Kucove Air Base, built in the Cold War years of the early 1950s, was quite advanced for its time. A trio of underground hangars carved out beneath nearby mountains and linked to the main runways by dedicated taxiways offered unprecedented security from potential NATO air raids. It’s no wonder dozens of Soviet- and Chinese-built jet fighters were based at Kucove… it’s definitely a wonder that in October of 2018, no less than 88 obsolete MiG fighter jets could still be found at the once state-of-the-art Albanian aerodrome!
Surely You Jets
In 1997 the base was captured by rebels during the Albanian Crisis (a civil war prompted by the collapse of nation-wide, government-sponsored Ponzi schemes). Both the aircraft and base’s infrastructure incurred damage and vandalism; as many as seven MiG jets were destroyed and their parts sold on the black market. Damage to the base was not completely repaired until the 2002-2004 renovation to NATO standards. The country officially joined NATO on April 1st of 2009… no foolin’.
Props For Good Defense
In 2005 the Albanian Air Force retired all 224 of its various MiG jets, including Shenyang J-5 and J-6 fighters (MiG-17 and MiG-19 jets built under license in China) and even a few propeller-powered trainers purchased in the late 1950s. The planes were mothballed but not immediately replaced, as Albania’s NATO neighbors Greece and Italy began monitoring the country’s airspace.
From the time Albania retired its MiGs and MiG-variants, efforts have been made to auction the decommissioned airplanes, either individually or in batches. These images snapped by Flickr member Rob Schleiffert in April of 2007 show Kucove Air Base and its rolling (but not flying) stock in various states of completion.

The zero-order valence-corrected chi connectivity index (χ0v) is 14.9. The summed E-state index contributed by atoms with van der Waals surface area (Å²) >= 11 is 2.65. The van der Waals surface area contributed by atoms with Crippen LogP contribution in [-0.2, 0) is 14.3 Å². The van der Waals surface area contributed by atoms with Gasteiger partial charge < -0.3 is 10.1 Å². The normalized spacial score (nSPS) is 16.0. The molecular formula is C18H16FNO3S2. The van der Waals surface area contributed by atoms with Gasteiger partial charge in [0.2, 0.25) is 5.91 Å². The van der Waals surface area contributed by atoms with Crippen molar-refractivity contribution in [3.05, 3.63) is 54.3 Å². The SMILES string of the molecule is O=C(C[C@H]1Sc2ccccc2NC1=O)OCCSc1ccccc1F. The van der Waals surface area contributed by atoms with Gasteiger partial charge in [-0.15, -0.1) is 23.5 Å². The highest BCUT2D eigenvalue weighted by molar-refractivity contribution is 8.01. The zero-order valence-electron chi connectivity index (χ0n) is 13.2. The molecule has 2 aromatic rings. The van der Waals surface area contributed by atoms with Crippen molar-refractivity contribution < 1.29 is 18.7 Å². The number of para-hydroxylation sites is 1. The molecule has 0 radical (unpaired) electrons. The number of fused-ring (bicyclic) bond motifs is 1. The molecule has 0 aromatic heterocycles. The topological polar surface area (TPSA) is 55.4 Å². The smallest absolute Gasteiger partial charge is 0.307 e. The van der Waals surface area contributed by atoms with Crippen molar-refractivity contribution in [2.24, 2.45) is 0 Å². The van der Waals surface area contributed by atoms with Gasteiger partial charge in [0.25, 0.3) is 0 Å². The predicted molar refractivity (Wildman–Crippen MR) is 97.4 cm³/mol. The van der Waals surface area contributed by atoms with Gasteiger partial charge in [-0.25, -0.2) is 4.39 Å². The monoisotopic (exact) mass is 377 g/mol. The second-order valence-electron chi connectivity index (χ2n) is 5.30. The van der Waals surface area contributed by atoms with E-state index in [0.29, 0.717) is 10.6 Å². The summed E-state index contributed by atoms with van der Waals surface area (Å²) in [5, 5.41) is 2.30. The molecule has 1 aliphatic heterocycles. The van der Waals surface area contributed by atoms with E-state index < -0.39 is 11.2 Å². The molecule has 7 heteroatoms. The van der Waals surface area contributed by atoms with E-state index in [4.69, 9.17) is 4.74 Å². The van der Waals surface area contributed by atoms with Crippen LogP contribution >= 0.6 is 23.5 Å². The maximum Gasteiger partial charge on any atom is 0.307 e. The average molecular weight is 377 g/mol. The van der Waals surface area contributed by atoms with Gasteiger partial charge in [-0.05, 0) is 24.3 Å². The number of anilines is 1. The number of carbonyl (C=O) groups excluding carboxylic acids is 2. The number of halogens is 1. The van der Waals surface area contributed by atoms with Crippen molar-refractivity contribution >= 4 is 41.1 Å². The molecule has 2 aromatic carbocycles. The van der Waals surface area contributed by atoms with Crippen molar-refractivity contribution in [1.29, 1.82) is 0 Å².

Train in Vain
Many of the jets, including rare trainer versions, are in excellent condition considering their advanced age and the increasing difficulty of sourcing replacement parts. This may be a function of the corrosion-resistant aluminum alloys used in their construction combined with minimal actual hours in service – Albania withdrew from the Warsaw Pact in 1968 and as such, did not participate in the East Bloc’s frequent exercises.
Guerrillas in the MiGs
By 2007, Kucove Air Base was looking a tad rough around the edges as funding from Albania’s impoverished government was severely rationed. Retirement of the country’s air force (and the withering of support services) had a correspondingly deleterious effect on the region’s economy as well. Authorities began to explore a range of solutions that went beyond the sales of obsolete aircraft.
Scrapping Scrappy Fighters
Finally, in August of 2018, a deal was struck with NATO allowing the organization to modernize Kucove Air Base and subsequently use the base for training, support, logistics, drills, and supply storage. NATO’s footing the bill as well – someone tell President Trump – and the agreement will see an initial investment of 50 million Euros. “The base is the first footprint of NATO in the Western Balkans,” stated Albanian Defense Minister Olta Xhacka to Reuters, “as it will transform Kucova into the first NATO air base for the region.”
Go Red Wings!
“A NATO base there will boost the country’s defense capacities, and foreign investors will have more confidence in Albania,” according to Klement Alikaj, a 68-year-old retired Albanian Air Force commander. “It will also be good for employment in the area.” All well and good but the future doesn’t look quite as rosy for the base’s 88 remaining MiG, Shenyang, Yakovlev and Nanchang aircraft, however. Expect NATO planners to expedite the auctioning-off and scrapping of the old war-horses – there’s truly never been a better time to acquire a vintage Cold War jet fighter!